Although In-Q-Tel is a nonprofit organization funded by the CIA, its 50 current and 35 former employees get to profit from its successes.

Employees are required to contribute 20 percent of their pay to a fund that invests with In-Q-Tel in each equity deal. When In-Q-Tel cashes out of a winning investment, its employees cash out as well. Any losses in the fund are also shared by employees.

Chief executive Gilman Louie, a former computer-gaming-company executive who has run In-Q-Tel from the start, said the investment fund was set up so employees would have a stake in their work, just as in a private venture capital firm.

"We're competing for talent with high-tech companies and venture capital firms," Louie said. "We can't offer stock options, but we came up with a compensation system we thought was fair and kept employees' skin in the game."

All of Louie's profit from the employee "side fund" is donated to a charity to benefit the families of CIA officers killed in the line of duty, and no trustees participate in any investments.

The compensation system received its first public attention this spring, when In-Q-Tel and its employee fund cashed out of Ionatron Inc., an Arizona company that developed what in effect is an electrical ray gun that delivers a targeted shock of electricity along a laser beam.

The ray "fries" all the electronics in anything it hits. Louie said In-Q-Tel became interested in the technology as a nonlethal way to disable automobiles that might be carrying bombs. Before In-Q-Tel signed a contract with the company in October 2003, Louie said, executives gave him a demonstration. "They zapped an old BlackBerry," he said.

In-Q-Tel's contract included payments to Ionatron to develop the technology and the option to license it. Ionatron sold In-Q-Tel a warrant to buy $500,000 worth of Ionatron stock, which it did for less than $1 a share.

In 2004, Ionatron merged with a publicly traded shell company, making it a Nasdaq-listed stock, and the company began publicizing interest in its technology by the government, particularly the Defense Department.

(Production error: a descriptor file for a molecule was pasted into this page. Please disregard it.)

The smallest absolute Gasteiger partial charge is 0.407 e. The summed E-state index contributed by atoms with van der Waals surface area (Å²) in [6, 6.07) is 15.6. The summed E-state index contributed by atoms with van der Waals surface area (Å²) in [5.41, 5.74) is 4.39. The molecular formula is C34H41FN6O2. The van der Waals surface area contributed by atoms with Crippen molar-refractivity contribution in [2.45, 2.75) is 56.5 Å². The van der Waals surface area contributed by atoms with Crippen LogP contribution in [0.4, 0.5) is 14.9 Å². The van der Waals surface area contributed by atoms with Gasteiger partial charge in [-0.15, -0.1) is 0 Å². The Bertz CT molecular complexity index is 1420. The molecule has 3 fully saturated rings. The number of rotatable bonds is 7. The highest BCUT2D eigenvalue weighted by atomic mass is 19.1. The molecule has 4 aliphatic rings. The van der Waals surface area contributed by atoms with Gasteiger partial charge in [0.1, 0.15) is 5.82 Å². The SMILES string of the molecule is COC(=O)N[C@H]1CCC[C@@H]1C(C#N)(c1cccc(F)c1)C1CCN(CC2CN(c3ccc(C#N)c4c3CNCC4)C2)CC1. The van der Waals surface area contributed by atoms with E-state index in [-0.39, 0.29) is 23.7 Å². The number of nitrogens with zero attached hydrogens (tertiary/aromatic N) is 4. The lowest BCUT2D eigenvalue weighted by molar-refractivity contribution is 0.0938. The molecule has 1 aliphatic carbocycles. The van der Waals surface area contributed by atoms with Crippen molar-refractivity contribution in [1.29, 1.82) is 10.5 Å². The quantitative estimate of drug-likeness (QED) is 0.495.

In-Q-Tel liquidated its stake in Ionatron in March, one year after exercising its stock warrants. The company's stock price had climbed to more than $10 a share. More than 45 employees profited from the Ionatron sale, and 17 of them made more than $50,000 each, according to filings with the Securities and Exchange Commission. Ionatron closed Friday at $8.26 a share.

In-Q-Tel sold its stake in Ionatron for more than $5 million, according to SEC filings. The CIA Officers Memorial Foundation, to which Louie gave his Ionatron shares, sold 9,917 shares last month for more than $80,000.

A New York Post business columnist who wrote about the stock sales called it a "pump-and-dump" scheme because the price dropped shortly after In-Q-Tel and its employees sold their stock. He also criticized In-Q-Tel employees who benefited personally from their stewardship of government money.

Louie rejected such criticism. He said the decision to sell Ionatron followed the organization's established guidelines He also disputed that he or any other In-Q-Tel employee was an "insider," saying In-Q-Tel's working relationship with Ionatron had ended a year before the stock was sold. The decision to sell was made by him and the board of trustees, none of whom had a stake in the firm.

In the fiscal year that ended March 31, 2004, the latest year for which In-Q-Tel has filed its nonprofit papers with the Internal Revenue Service, Louie earned a salary of $394,369 and was given a bonus of $252,770. He also received an interest in the employee side fund worth $101,659, which he pledged to charity. The 10 highest-paid employees at In-Q-Tel in that year made at least $230,000 each in total compensation, according to the IRS filing.

-- Terence O'Hara